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Case of cussing judge languishes

8th Circuit has yet to rule on '07 dismissal of $20 million case

Heather Cole//February 16, 2009//

Case of cussing judge languishes

8th Circuit has yet to rule on '07 dismissal of $20 million case

Heather Cole//February 16, 2009//

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U.S. Senior Judge Dean Whipple turns his chair to face the witness stand and defendant Sara Lewis-Goetz, a petite young woman with long brown hair streaked with blond.

The white-mustached judge leads Lewis-Goetz through the legal implications of changing her plea on a methamphetamine distribution charge to guilty under an agreement with prosecutors.

Lewis-Goetz is giving up the right to confront her accusers at trial. She is giving up the right to challenge police searches, Whipple says. He continues in this vein for at least 15 minutes, punctuating each point with “You understand that?”

Lewis-Goetz, who has been biting her lip, nods and quietly says, “Yes,” each time.

“Knowing all that, you still wish to plead guilty?” Whipple asks, but the court reporter asks for a halt to change her tape.

“I’m getting too long-winded,” Whipple says.

Whipple’s demeanor at the early February change-of-plea hearing stands in contrast to his remarks as recorded on a transcript of a hearing in a civil case against Shell Oil Co. more than two years ago. His remarks at that hearing are part of an appeal of the case heard a year ago that has yet to be decided. 

In a December 2006 discovery hearing, Whipple sprinkled six epithets ranging from “God damn” to “Jesus Christ” in an exchange with plaintiffs’ attorney Frederick Starrett, of Lathrop & Gage.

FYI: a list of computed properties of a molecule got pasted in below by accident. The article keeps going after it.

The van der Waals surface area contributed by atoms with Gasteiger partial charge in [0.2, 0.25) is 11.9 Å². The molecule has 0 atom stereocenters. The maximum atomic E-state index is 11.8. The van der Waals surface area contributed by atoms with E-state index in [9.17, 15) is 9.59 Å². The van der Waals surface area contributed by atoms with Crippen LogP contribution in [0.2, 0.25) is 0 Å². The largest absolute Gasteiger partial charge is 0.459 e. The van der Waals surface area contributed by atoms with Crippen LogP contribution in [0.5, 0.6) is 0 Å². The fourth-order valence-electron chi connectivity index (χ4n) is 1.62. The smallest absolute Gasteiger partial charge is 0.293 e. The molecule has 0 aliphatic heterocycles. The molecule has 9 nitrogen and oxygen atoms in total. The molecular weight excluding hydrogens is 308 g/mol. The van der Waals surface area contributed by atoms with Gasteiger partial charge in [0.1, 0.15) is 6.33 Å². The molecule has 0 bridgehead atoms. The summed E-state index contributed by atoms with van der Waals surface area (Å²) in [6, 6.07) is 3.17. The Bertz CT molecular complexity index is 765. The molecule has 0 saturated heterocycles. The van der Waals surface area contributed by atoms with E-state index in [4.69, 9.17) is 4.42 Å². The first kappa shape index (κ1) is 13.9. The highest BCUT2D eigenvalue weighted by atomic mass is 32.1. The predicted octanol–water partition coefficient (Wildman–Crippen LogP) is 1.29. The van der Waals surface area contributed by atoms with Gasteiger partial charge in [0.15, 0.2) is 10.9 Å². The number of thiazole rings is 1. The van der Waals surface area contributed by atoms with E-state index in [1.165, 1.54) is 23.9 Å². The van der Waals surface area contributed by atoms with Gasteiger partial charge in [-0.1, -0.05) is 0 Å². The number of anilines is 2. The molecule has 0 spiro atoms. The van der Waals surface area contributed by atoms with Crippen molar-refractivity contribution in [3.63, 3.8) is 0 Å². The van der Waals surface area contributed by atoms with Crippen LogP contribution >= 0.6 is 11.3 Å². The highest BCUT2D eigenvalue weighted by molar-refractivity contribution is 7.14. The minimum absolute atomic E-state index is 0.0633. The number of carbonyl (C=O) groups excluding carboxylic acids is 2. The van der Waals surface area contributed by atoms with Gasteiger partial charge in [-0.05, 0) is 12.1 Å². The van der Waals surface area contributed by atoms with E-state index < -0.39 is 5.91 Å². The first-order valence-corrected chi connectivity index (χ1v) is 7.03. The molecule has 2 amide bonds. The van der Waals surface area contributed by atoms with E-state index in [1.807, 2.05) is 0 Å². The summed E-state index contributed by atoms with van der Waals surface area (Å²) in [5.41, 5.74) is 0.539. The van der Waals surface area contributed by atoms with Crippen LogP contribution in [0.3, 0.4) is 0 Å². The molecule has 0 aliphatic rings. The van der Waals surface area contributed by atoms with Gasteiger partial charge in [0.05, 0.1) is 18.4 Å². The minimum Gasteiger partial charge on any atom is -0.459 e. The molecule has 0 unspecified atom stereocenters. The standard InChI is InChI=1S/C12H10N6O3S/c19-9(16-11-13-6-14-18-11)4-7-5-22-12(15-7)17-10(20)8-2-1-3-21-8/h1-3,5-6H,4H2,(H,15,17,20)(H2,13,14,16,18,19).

In a brief, lawyers for plaintiff Alan Barazi, the former operator of 29 Kansas City Shell stations, alleged Whipple also threw a gavel. Whipple denied that in an order, saying he didn’t even keep a gavel at the bench.

The exchange followed an hour-long presentation by defense attorney David Harris, of Greensfelder, Hemker & Gale, urging Whipple to dismiss the case over discovery problems.

At the hearing, Whipple cut off Starrett’s explanation of why 58 contested documents hadn’t been given to the defense.

“They tell you to produce them, and you still God damn don’t produce them. Now, what the hell do you not understand? You must produce them. Jesus Christ, I don’t want any more ducking and weaving from you on those 58 documents,” Whipple said.

Whipple dismissed the $20 million case with prejudice, meaning it couldn’t be brought to court again. Now it’s in limbo.

It’s taken longer than normal for a decision to be reached by the 8th U.S. Circuit Court of Appeals. In 2008, the median amount of time between a notice of appeal and disposition of a case in the circuit was 11.4 months, according to statistics from the Administrative Office of the U.S. Courts. It’s been 20 months since the notice of appeal was filed in the Shell case. 

Questions to be addressed by the panel consisting of Judges Michael Melloy, Raymond Gruender and Bobby E. Shepherd include whether Whipple should be removed from the case if it’s remanded. Lawyers for Barazi argued he couldn’t get a fair hearing from Whipple.

Starrett said he didn’t know the reason for the delay.

“I haven’t heard anything,” Starrett said.

Whipple said through a woman answering the phone at his office that he didn’t think it was appropriate or ethical to comment on an ongoing case.

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